Website pop-ups can be annoying. There are some pop-ups that show up as soon as you open a website and unless you close them, you can’t view any content in the background. But if used to your advantage, website pop-ups aren’t always frustrating.

Most pop-ups are asking for information from the reader, but with the right timing and by focusing on what your audience wants, you can get them to take action.

nonprofit email list pop-up sign-up form
Notice how in this example pop-up sign up form, the focus is still on what the subscriber will get out of joining your list. In this case, they’ll be the first to receive updates and photos when a rescue puppy is available for adoption.

Make sure your pop-up email sign-up form has a clear call-to-action (CTA). Go beyond “Sign-Up Now” and “Subscribe”. Try something like, “Yes, I want to donate!” or “I’m interested in this cause” or something as simple as “I would like to learn more”.

Just remember, opting-in shouldn’t make customers feel as if they are setting themselves up to receive dozens of irrelevant emails with hardly any relatable content.

3. Design an effective landing page

A landing page is usually a page on your website designed to convert visitors into subscribers or leads. This allows you to email them later to further cultivate them into donors, volunteers, or other supporters.

Constant Contact users can take advantage of Lead Generation Landing Pages to capture new email sign-ups. While we recommend that every organization have its own website, we recognize that not every organization does (yet). The good news about Lead Generation Landing Pages is you can set them up and start collecting email addresses for your nonprofit email list even if you don’t have a website.

nonprofit email list landing page
Here’s what a Lead Generation Landing Page looks like. It’s a simple “mini website” designed to do one thing — capture email sign-ups.

Tips for effective nonprofit Lead Generation Landing Pages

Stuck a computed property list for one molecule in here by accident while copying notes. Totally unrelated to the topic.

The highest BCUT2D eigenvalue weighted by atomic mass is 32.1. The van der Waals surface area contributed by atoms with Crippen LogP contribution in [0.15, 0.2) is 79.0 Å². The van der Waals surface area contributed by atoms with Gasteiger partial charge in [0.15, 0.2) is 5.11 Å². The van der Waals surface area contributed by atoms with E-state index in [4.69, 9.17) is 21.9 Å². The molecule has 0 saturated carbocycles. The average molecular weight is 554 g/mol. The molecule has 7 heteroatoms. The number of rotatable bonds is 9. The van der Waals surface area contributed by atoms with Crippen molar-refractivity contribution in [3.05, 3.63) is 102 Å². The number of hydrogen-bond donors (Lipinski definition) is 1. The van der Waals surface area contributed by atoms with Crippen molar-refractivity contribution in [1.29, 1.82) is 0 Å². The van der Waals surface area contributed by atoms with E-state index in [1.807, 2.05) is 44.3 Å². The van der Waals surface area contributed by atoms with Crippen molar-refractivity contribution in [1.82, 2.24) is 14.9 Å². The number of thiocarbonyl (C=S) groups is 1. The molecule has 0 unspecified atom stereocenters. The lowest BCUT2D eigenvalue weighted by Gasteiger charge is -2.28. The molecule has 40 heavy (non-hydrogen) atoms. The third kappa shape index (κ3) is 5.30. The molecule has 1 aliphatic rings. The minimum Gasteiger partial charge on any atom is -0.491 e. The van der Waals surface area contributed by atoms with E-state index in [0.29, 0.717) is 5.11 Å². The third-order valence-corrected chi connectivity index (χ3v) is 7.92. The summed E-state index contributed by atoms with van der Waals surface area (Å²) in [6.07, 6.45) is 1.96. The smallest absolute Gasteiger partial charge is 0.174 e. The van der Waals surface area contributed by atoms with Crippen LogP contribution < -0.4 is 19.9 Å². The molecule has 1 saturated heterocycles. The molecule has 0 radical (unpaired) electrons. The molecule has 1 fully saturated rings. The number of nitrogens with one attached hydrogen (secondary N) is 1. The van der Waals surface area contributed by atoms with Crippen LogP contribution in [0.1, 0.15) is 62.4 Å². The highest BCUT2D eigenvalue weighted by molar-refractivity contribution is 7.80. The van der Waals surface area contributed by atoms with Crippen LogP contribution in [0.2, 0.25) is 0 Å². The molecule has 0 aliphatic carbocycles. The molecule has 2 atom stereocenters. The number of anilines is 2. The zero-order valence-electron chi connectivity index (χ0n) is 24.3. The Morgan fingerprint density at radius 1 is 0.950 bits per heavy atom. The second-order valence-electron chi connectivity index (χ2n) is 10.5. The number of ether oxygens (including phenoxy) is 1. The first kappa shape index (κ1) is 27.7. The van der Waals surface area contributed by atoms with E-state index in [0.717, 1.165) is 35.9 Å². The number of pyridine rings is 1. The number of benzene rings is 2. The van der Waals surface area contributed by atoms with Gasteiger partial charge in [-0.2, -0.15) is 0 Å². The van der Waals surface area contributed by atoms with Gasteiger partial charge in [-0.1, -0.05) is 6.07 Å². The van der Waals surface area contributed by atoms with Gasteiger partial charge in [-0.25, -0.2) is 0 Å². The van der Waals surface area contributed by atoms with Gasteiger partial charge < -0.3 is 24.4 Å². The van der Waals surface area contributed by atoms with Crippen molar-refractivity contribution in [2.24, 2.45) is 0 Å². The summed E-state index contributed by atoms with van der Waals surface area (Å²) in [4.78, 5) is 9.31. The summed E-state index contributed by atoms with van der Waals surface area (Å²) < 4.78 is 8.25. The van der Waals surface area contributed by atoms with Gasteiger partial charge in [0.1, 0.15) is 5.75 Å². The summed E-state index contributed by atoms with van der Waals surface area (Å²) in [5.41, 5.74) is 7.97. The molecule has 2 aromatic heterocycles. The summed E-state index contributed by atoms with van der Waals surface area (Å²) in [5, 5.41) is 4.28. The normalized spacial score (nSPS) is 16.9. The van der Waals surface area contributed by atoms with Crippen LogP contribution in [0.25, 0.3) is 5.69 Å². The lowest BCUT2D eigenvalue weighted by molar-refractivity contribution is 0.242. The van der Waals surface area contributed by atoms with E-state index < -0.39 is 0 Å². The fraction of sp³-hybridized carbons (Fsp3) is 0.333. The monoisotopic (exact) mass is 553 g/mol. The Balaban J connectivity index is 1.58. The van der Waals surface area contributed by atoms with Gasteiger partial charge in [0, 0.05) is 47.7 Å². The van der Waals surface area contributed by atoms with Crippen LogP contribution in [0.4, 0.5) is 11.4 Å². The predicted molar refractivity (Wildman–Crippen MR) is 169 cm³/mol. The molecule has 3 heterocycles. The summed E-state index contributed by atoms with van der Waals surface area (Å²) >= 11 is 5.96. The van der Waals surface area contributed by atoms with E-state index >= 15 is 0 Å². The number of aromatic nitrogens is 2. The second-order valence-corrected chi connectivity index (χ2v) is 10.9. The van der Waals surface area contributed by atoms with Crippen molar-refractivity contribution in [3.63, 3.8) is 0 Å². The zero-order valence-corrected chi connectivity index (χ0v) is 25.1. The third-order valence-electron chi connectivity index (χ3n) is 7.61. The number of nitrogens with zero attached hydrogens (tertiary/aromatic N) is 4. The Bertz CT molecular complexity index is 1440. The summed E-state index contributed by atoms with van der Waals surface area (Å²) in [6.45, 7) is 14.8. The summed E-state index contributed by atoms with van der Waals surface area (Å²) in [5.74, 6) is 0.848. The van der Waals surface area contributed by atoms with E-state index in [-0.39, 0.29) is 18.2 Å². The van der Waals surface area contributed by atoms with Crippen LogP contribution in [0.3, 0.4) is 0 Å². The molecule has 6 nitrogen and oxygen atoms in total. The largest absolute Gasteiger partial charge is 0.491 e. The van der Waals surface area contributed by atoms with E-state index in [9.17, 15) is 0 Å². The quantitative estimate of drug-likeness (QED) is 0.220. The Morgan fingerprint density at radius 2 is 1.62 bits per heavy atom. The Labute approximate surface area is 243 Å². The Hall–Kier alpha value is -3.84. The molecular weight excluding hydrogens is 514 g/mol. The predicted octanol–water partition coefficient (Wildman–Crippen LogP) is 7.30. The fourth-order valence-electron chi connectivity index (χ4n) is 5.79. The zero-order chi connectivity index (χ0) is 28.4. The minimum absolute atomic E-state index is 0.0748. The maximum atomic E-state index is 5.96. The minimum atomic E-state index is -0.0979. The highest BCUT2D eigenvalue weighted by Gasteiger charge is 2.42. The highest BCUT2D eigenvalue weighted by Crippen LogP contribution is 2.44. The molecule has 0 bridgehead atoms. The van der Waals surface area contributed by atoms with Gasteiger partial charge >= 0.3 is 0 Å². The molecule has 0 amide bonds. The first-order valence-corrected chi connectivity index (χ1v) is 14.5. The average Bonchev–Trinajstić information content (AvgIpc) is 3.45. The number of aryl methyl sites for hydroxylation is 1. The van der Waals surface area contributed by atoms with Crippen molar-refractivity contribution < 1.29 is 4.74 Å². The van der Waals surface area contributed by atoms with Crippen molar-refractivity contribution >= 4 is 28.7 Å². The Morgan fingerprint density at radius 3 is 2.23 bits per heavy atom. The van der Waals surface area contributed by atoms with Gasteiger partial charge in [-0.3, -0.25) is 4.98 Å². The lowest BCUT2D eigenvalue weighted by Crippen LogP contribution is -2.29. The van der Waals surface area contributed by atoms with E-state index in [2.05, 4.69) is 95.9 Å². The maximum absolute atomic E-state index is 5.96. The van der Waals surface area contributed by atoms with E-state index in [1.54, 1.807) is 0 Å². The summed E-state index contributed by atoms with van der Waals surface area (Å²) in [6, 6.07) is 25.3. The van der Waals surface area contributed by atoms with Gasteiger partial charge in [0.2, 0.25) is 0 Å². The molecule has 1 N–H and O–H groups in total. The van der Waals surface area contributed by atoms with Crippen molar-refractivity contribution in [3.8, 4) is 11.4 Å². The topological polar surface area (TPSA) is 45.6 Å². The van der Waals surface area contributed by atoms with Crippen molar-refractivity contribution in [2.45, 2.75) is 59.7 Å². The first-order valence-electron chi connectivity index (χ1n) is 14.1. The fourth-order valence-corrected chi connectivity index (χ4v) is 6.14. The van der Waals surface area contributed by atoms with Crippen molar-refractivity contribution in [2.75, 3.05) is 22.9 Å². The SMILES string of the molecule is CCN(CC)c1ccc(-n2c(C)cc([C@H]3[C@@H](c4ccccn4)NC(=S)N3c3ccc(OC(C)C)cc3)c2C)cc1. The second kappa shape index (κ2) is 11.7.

Many landing page best practices suggest using large header images, inline quotations, and minimal copy so that visitors get to the signup form faster.

For nonprofit research lab, NextAfter, multiple sessions of A/B testing revealed 13 elements of landing pages that help grow an engaged email list. The elements are:

  1. Use a linear layout
  2. Use a text-only headline; not a banner image
  3. If you use a background image, make sure it matches your advertising
  4. Add social proof
  5. Write 2-3 short paragraphs of copy to convey your value proposition
  6. Use a primary image, not a video, if it adds clarity or increases continuity
  7. Avoid supporting content inline with the main content
  8. Add a call-to-action header and copy
  9. Use as few form fields as possible
  10. Group form fields together to reduce page length
  11. Consider adding qualifying questions to increase user’s expectations
  12. For supporting content, use testimonials or endorsements
  13. Add a privacy statement below the submit button

In one scenario, three key changes were made to a decent performing landing page:

  1. The header image was removed
  2. A text-only headline was implemented
  3. A relevant supporting image was added in-line with the text

This brought an astounding 448.65% increase in email signups.

4. Grow your nonprofit email list on social media